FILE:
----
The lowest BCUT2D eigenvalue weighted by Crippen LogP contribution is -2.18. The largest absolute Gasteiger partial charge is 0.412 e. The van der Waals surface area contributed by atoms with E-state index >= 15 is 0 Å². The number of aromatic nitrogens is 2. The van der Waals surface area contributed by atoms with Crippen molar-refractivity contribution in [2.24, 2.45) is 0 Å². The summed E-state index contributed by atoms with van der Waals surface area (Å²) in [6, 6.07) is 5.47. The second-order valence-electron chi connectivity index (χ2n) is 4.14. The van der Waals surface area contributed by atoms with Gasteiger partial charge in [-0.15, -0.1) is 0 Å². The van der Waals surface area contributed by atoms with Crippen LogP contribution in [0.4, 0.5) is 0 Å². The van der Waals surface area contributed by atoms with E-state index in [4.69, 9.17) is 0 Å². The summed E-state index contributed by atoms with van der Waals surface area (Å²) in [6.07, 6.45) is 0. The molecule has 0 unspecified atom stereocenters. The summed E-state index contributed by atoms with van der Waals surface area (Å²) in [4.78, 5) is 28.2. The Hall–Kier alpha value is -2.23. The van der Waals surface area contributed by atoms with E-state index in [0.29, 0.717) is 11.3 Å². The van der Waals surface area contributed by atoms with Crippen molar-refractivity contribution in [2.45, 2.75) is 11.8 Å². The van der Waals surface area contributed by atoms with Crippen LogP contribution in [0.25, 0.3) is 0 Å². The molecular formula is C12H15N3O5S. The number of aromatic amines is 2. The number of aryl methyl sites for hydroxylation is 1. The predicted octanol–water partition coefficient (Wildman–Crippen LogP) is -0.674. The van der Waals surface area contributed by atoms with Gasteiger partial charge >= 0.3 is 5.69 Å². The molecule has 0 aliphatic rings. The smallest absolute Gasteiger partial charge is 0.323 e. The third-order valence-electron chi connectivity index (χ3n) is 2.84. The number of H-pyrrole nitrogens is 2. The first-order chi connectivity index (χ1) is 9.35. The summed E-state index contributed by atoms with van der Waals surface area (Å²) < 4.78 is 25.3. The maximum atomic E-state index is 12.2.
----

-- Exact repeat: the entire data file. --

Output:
The lowest BCUT2D eigenvalue weighted by Crippen LogP contribution is -2.18. The largest absolute Gasteiger partial charge is 0.412 e. The van der Waals surface area contributed by atoms with E-state index >= 15 is 0 Å². The number of aromatic nitrogens is 2. The van der Waals surface area contributed by atoms with Crippen molar-refractivity contribution in [2.24, 2.45) is 0 Å². The summed E-state index contributed by atoms with van der Waals surface area (Å²) in [6, 6.07) is 5.47. The second-order valence-electron chi connectivity index (χ2n) is 4.14. The van der Waals surface area contributed by atoms with Gasteiger partial charge in [-0.15, -0.1) is 0 Å². The van der Waals surface area contributed by atoms with Crippen LogP contribution in [0.4, 0.5) is 0 Å². The van der Waals surface area contributed by atoms with E-state index in [4.69, 9.17) is 0 Å². The summed E-state index contributed by atoms with van der Waals surface area (Å²) in [6.07, 6.45) is 0. The molecule has 0 unspecified atom stereocenters. The summed E-state index contributed by atoms with van der Waals surface area (Å²) in [4.78, 5) is 28.2. The Hall–Kier alpha value is -2.23. The van der Waals surface area contributed by atoms with E-state index in [0.29, 0.717) is 11.3 Å². The van der Waals surface area contributed by atoms with Crippen molar-refractivity contribution in [2.45, 2.75) is 11.8 Å². The van der Waals surface area contributed by atoms with Crippen LogP contribution in [0.25, 0.3) is 0 Å². The molecular formula is C12H15N3O5S. The number of aromatic amines is 2. The number of aryl methyl sites for hydroxylation is 1. The predicted octanol–water partition coefficient (Wildman–Crippen LogP) is -0.674. The van der Waals surface area contributed by atoms with Gasteiger partial charge >= 0.3 is 5.69 Å². The molecule has 0 aliphatic rings. The smallest absolute Gasteiger partial charge is 0.323 e. The third-order valence-electron chi connectivity index (χ3n) is 2.84. The number of H-pyrrole nitrogens is 2. The first-order chi connectivity index (χ1) is 9.35. The summed E-state index contributed by atoms with van der Waals surface area (Å²) < 4.78 is 25.3. The maximum atomic E-state index is 12.2.